Municipal insurance–a collective compact in which municipal government is the lead actor in designing, delivering, and supervising a health care financing arrangement—is considered by some Guatemalans as a potential new avenue for improving financial protection against rising costs and improved access to quality health care. This brief presents a political economy analysis of the prospects for the adoption of municipal insurance in Guatemala. Municipal insurance has so far been tried only once, in 2015, by the large suburban municipality of Villa Nueva. Drawing from the Villa Nueva experience, based on interviews with nearly 30 key informants, this brief examines the potential obstacles to municipal insurance reform as well as leading factors favoring its introduction. Consistent health ministry support and equity concerns are potential limitations, for example, while decentralization and the recent emergence of creative insurance products are likely to be supportive. This brief then concludes with consideration of the policy implications of such a reform. We also offer a series of policy recommendations for policymakers and practitioners who may be looking to implement municipal insurance reform.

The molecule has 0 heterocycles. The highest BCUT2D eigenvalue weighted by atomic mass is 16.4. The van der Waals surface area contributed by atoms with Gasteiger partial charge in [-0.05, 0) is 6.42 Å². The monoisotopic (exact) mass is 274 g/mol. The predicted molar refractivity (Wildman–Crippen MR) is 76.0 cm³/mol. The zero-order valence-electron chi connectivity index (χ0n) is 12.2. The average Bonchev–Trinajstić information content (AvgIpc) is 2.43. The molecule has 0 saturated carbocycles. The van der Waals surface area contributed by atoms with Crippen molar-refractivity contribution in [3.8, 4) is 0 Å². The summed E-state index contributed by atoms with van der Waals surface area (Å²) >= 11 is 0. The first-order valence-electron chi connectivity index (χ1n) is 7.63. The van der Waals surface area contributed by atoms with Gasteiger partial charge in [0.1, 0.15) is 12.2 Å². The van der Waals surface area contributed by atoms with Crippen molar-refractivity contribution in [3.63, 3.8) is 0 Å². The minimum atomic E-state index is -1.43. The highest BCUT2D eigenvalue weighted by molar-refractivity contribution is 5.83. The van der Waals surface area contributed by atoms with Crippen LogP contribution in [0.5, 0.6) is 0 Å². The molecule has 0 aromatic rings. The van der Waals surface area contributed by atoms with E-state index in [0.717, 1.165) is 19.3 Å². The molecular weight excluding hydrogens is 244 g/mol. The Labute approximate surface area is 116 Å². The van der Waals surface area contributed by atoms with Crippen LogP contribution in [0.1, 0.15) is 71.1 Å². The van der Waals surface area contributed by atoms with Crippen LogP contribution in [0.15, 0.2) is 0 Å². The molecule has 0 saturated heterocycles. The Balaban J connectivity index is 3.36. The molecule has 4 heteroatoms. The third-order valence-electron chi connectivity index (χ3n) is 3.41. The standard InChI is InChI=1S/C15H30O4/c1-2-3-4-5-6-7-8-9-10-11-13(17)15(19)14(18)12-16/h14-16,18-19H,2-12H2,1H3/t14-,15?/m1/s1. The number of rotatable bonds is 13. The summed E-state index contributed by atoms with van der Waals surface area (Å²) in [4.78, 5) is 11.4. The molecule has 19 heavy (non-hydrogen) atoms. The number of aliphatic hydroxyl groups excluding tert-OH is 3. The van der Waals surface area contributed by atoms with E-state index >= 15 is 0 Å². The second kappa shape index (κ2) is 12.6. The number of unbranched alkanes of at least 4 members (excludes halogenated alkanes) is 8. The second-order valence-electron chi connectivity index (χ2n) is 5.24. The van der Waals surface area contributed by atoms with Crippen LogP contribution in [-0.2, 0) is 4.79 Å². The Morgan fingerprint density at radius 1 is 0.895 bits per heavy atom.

By Gary Bland, Lucrecia Peinado, Christin Ashley Stewart.
December 2017 Open Access Peer Reviewed
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